Talib’s in-game commentary tends to be more playful than malicious, which is why Mangino hasn’t told him to turn down the volume. In Kansas’ 19–11 win over Texas A&M on Oct. 27, Aggies quarterback Stephen McGee faked a handoff and ran a bootleg that failed to fool the Jayhawks. “You’ve got to come with something better than that!” Talib yapped after Kansas stopped the play cold. “You think we don’t watch film? We’ve been looking at that play all week!” There were smiles behind the Aggies’ face masks as they returned to their huddle.
Talib’s outgoing nature was born partly of necessity during a childhood in which he had to adapt to frequent change. During his grade school years he lived in Trenton, N.J., with his father, Ted Henry. “I had friends who were skipping school, getting into trouble in the fourth, fifth grade,” Aqib says. In the summers, he and his older brother, Yaqub, would go to Cleveland to live with extended family, and when Aqib reached high school, his father felt it was time to remove him entirely from the negative pull of their Trenton neighborhood, so he sent him to the Dallas suburb of Richardson to live with his mother, Okolo Talib. With every move, Aqib began as the outsider, the new kid trying to find his place in the group, and each time he found himself in a new environment, he hit the ground talking.
“He had this ability to make friends and make people comfortable in a hurry,” Henry says. “He was never shy, he’d just walk up to people and start talking to them like they had known each other forever. He couldn’t afford to be the quiet kid who waited to have people come to him.”
But lately Talib has added a more serious, responsible side to his lighthearted, happy-go-lucky approach, thanks to the arrival of his daughter. He and his girlfriend, Kansas sprinter Cortney Jacobs, live in an off-campus apartment with Kiara, and caring for her has helped Talib mature. His tendency toward tardiness, for instance, which once made the meaning of his first name—it’s Arabic for “last to come”—even more appropriate, is long gone. “I’m trying to be the kind of father my father was to me,” he says. “The time comes when you have to be a man, when others are depending on you, and you can’t take that lightly.”
The Jayhawks depend on Talib just as much, particularly in the secondary, where his knack for motivational speaking has been almost as important as his performance on the field. Though he earned all–Big 12 honors last season, Kansas ranked 119th—dead last—in Division I-A in pass defense. This year the Jayhawks have jumped to 46th. Part of that improvement is due to Talib’s mentoring and pumping up his fellow defensive backs. “He’s constantly telling us, ‘You’ve got this guy. He can’t beat you. You’re faster than him, you’re tougher,’ ” says freshman corner Chris Harris. “Aqib is always working on our confidence, making sure we believe in ourselves.”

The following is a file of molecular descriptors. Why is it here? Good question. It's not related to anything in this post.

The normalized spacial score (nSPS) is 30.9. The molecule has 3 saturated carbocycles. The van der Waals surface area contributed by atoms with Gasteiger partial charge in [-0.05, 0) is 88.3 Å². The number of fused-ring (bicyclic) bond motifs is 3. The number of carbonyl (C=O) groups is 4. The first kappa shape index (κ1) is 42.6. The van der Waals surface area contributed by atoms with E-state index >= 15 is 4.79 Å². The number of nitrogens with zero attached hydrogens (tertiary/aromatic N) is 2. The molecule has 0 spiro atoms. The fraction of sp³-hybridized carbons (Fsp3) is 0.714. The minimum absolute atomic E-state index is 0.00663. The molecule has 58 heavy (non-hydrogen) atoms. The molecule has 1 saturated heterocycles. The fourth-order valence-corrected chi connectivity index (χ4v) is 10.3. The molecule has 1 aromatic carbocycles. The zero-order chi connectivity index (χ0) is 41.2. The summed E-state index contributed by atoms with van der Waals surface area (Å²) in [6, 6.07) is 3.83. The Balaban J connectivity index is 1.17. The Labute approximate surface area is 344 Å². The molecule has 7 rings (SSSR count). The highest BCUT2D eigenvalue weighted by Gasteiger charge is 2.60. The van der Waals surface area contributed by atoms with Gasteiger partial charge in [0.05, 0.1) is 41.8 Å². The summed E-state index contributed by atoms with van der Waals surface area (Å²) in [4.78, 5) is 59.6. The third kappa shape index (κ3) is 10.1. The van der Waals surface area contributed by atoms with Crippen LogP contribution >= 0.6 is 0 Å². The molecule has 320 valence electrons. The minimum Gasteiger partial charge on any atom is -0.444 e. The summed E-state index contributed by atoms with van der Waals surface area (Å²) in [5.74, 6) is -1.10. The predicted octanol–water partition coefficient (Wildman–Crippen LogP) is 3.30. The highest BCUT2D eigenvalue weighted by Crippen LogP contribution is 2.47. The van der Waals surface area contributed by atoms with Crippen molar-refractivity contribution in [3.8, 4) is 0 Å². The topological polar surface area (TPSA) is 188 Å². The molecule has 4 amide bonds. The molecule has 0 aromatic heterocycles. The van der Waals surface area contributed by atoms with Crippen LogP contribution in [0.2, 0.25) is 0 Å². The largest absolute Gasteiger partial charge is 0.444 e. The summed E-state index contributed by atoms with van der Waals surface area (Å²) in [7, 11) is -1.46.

Along with added confidence, the Jayhawks believe their competitive edge is sharper than it was a year ago, when they blew leads in five of their six losses. Mangino set out to correct that problem during the off-season by randomly dividing the players into eight groups and setting up a series of competitions throughout the spring and summer. Each team was assigned a color and chose a captain, and the players competed for points in a variety of challenges that had little or nothing to do with football, including free throw shooting, bowling and obstacle courses. Winners relaxed, losers had to do extra conditioning. Points were tallied for each competition, and the seven losing teams ate peanut butter and jelly sandwiches while watching the winners enjoy a steak dinner.
Talib’s team was one of the ones that dined on PB&J, but though he hated losing, Talib loved the results. “Coach Mangino came up with the master plan,” he says. “It gave us an edge that we didn’t have before. We all fought hard in those competitions, and it carried over into practice. When we did seven-on-seven drills, we played like it was a bowl game even though there was nothing at stake. Everybody wanted to win at everything, no matter how small. That’s why a lot of those close losses from last season are turning into wins.” Among those wins are road victories over Kansas State, Colorado and Texas A&M, all by eight points or fewer.
Despite those victories Talib wouldn’t argue with those who say that the Jayhawks haven’t completely proven themselves. Ask him to name the biggest game he’s played in during his Kansas career, and he actually falls silent for a moment. “Maybe the Fort Worth Bowl [in 2005], or anytime we play Kansas State,” he finally says. But those matchups would be nothing compared to the games that could be in the Jayhawks’ future—possible appearances in the Big 12 and BCS championship games. “If we were to go that far, I can’t even imagine how crazy this place would get,” he says. “I wouldn’t be able to even put it into words.” Kansas playing for a championship? Hard to believe. Aqib Talib, speechless? Impossible.